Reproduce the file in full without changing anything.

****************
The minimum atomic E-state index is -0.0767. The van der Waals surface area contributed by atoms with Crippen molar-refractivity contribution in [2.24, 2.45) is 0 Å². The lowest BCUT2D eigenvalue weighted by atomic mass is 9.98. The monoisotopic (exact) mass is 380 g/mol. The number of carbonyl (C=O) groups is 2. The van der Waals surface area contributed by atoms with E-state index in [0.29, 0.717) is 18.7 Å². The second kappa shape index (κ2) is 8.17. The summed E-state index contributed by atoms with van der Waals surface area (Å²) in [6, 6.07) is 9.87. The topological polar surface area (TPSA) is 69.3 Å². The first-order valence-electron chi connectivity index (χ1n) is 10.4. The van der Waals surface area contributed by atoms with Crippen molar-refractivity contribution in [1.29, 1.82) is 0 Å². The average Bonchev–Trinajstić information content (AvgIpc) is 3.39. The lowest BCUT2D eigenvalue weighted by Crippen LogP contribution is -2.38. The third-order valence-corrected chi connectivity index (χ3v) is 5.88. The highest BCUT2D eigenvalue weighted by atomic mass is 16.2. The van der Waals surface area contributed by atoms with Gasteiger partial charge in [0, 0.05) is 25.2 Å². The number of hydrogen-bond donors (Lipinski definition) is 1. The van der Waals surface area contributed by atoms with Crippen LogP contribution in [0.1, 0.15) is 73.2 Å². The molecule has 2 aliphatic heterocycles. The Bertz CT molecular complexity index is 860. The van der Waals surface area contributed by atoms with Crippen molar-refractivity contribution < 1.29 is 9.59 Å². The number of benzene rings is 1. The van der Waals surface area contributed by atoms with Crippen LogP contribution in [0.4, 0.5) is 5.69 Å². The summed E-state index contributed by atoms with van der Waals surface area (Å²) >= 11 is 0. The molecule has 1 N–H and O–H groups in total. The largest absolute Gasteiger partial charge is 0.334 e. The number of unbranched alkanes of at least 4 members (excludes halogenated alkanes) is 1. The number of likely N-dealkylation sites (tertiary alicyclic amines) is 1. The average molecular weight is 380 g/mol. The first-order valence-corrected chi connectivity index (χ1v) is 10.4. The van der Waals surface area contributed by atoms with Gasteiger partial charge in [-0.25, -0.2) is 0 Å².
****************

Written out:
The minimum atomic E-state index is -0.0767. The van der Waals surface area contributed by atoms with Crippen molar-refractivity contribution in [2.24, 2.45) is 0 Å². The lowest BCUT2D eigenvalue weighted by atomic mass is 9.98. The monoisotopic (exact) mass is 380 g/mol. The number of carbonyl (C=O) groups is 2. The van der Waals surface area contributed by atoms with E-state index in [0.29, 0.717) is 18.7 Å². The second kappa shape index (κ2) is 8.17. The summed E-state index contributed by atoms with van der Waals surface area (Å²) in [6, 6.07) is 9.87. The topological polar surface area (TPSA) is 69.3 Å². The first-order valence-electron chi connectivity index (χ1n) is 10.4. The van der Waals surface area contributed by atoms with Crippen molar-refractivity contribution in [1.29, 1.82) is 0 Å². The average Bonchev–Trinajstić information content (AvgIpc) is 3.39. The lowest BCUT2D eigenvalue weighted by Crippen LogP contribution is -2.38. The third-order valence-corrected chi connectivity index (χ3v) is 5.88. The highest BCUT2D eigenvalue weighted by atomic mass is 16.2. The van der Waals surface area contributed by atoms with Gasteiger partial charge in [0, 0.05) is 25.2 Å². The number of hydrogen-bond donors (Lipinski definition) is 1. The van der Waals surface area contributed by atoms with Crippen LogP contribution in [0.1, 0.15) is 73.2 Å². The molecule has 2 aliphatic heterocycles. The Bertz CT molecular complexity index is 860. The van der Waals surface area contributed by atoms with Crippen molar-refractivity contribution < 1.29 is 9.59 Å². The number of benzene rings is 1. The van der Waals surface area contributed by atoms with Crippen LogP contribution in [0.4, 0.5) is 5.69 Å². The summed E-state index contributed by atoms with van der Waals surface area (Å²) >= 11 is 0. The molecule has 1 N–H and O–H groups in total. The largest absolute Gasteiger partial charge is 0.334 e. The number of unbranched alkanes of at least 4 members (excludes halogenated alkanes) is 1. The number of likely N-dealkylation sites (tertiary alicyclic amines) is 1. The average molecular weight is 380 g/mol. The first-order valence-corrected chi connectivity index (χ1v) is 10.4. The van der Waals surface area contributed by atoms with Gasteiger partial charge in [-0.25, -0.2) is 0 Å².